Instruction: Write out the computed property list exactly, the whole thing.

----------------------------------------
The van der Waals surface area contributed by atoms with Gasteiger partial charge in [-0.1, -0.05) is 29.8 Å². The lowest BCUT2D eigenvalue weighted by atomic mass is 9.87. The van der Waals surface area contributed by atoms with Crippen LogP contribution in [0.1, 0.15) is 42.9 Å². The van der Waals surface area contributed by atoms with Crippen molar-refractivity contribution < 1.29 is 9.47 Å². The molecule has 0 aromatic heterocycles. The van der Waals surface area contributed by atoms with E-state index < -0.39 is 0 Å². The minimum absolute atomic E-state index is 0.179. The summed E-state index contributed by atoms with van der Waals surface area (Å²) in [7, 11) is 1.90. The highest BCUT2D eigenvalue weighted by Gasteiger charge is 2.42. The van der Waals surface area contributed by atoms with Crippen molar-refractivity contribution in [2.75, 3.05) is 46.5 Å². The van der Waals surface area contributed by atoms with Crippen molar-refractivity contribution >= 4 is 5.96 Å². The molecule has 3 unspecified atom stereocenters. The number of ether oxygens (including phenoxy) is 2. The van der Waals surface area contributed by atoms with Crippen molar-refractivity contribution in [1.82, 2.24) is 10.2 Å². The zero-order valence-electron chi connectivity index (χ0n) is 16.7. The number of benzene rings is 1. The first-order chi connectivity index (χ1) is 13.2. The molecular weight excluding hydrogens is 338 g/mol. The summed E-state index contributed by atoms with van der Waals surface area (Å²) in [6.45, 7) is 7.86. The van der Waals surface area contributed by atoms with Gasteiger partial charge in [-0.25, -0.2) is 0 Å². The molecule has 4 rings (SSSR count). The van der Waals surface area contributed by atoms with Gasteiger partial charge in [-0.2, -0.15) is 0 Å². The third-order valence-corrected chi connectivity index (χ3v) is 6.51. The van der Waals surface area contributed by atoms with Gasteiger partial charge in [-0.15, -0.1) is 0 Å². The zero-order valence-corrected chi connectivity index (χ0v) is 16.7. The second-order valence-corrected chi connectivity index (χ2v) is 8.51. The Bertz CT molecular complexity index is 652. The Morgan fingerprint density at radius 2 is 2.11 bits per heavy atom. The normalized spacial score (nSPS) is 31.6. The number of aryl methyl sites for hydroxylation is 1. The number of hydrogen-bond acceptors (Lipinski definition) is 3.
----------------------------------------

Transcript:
The van der Waals surface area contributed by atoms with Gasteiger partial charge in [-0.1, -0.05) is 29.8 Å². The lowest BCUT2D eigenvalue weighted by atomic mass is 9.87. The van der Waals surface area contributed by atoms with Crippen LogP contribution in [0.1, 0.15) is 42.9 Å². The van der Waals surface area contributed by atoms with Crippen molar-refractivity contribution < 1.29 is 9.47 Å². The molecule has 0 aromatic heterocycles. The van der Waals surface area contributed by atoms with E-state index < -0.39 is 0 Å². The minimum absolute atomic E-state index is 0.179. The summed E-state index contributed by atoms with van der Waals surface area (Å²) in [7, 11) is 1.90. The highest BCUT2D eigenvalue weighted by Gasteiger charge is 2.42. The van der Waals surface area contributed by atoms with Crippen molar-refractivity contribution in [2.75, 3.05) is 46.5 Å². The van der Waals surface area contributed by atoms with Crippen molar-refractivity contribution >= 4 is 5.96 Å². The molecule has 3 unspecified atom stereocenters. The number of ether oxygens (including phenoxy) is 2. The van der Waals surface area contributed by atoms with Crippen molar-refractivity contribution in [1.82, 2.24) is 10.2 Å². The zero-order valence-electron chi connectivity index (χ0n) is 16.7. The number of benzene rings is 1. The first-order chi connectivity index (χ1) is 13.2. The molecular weight excluding hydrogens is 338 g/mol. The summed E-state index contributed by atoms with van der Waals surface area (Å²) in [6.45, 7) is 7.86. The van der Waals surface area contributed by atoms with Gasteiger partial charge in [-0.25, -0.2) is 0 Å². The molecule has 4 rings (SSSR count). The van der Waals surface area contributed by atoms with Gasteiger partial charge in [-0.2, -0.15) is 0 Å². The third-order valence-corrected chi connectivity index (χ3v) is 6.51. The van der Waals surface area contributed by atoms with Gasteiger partial charge in [-0.15, -0.1) is 0 Å². The zero-order valence-corrected chi connectivity index (χ0v) is 16.7. The second-order valence-corrected chi connectivity index (χ2v) is 8.51. The Bertz CT molecular complexity index is 652. The Morgan fingerprint density at radius 2 is 2.11 bits per heavy atom. The normalized spacial score (nSPS) is 31.6. The number of aryl methyl sites for hydroxylation is 1. The number of hydrogen-bond acceptors (Lipinski definition) is 3.